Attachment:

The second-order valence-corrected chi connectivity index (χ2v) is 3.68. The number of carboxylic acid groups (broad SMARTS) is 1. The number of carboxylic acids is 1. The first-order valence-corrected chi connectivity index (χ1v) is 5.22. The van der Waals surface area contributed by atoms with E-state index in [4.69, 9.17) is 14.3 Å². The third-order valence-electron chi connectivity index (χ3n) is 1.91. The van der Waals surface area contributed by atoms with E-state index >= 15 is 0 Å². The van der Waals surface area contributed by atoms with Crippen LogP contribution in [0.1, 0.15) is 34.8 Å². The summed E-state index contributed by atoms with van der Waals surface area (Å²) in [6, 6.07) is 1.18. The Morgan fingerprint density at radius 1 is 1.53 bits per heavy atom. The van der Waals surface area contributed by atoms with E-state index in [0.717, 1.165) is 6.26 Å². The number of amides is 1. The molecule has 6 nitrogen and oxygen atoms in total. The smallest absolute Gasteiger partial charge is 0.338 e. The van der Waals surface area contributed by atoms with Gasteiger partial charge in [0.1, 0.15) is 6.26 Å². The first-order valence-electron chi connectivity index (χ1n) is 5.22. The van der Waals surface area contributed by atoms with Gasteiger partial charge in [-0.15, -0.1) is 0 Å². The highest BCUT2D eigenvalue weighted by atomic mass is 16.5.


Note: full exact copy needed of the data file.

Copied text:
The second-order valence-corrected chi connectivity index (χ2v) is 3.68. The number of carboxylic acid groups (broad SMARTS) is 1. The number of carboxylic acids is 1. The first-order valence-corrected chi connectivity index (χ1v) is 5.22. The van der Waals surface area contributed by atoms with E-state index in [4.69, 9.17) is 14.3 Å². The third-order valence-electron chi connectivity index (χ3n) is 1.91. The van der Waals surface area contributed by atoms with E-state index >= 15 is 0 Å². The van der Waals surface area contributed by atoms with Crippen LogP contribution in [0.1, 0.15) is 34.8 Å². The summed E-state index contributed by atoms with van der Waals surface area (Å²) in [6, 6.07) is 1.18. The Morgan fingerprint density at radius 1 is 1.53 bits per heavy atom. The van der Waals surface area contributed by atoms with E-state index in [0.717, 1.165) is 6.26 Å². The number of amides is 1. The molecule has 6 nitrogen and oxygen atoms in total. The smallest absolute Gasteiger partial charge is 0.338 e. The van der Waals surface area contributed by atoms with Gasteiger partial charge in [0.1, 0.15) is 6.26 Å². The first-order valence-electron chi connectivity index (χ1n) is 5.22. The van der Waals surface area contributed by atoms with Gasteiger partial charge in [-0.15, -0.1) is 0 Å². The highest BCUT2D eigenvalue weighted by atomic mass is 16.5.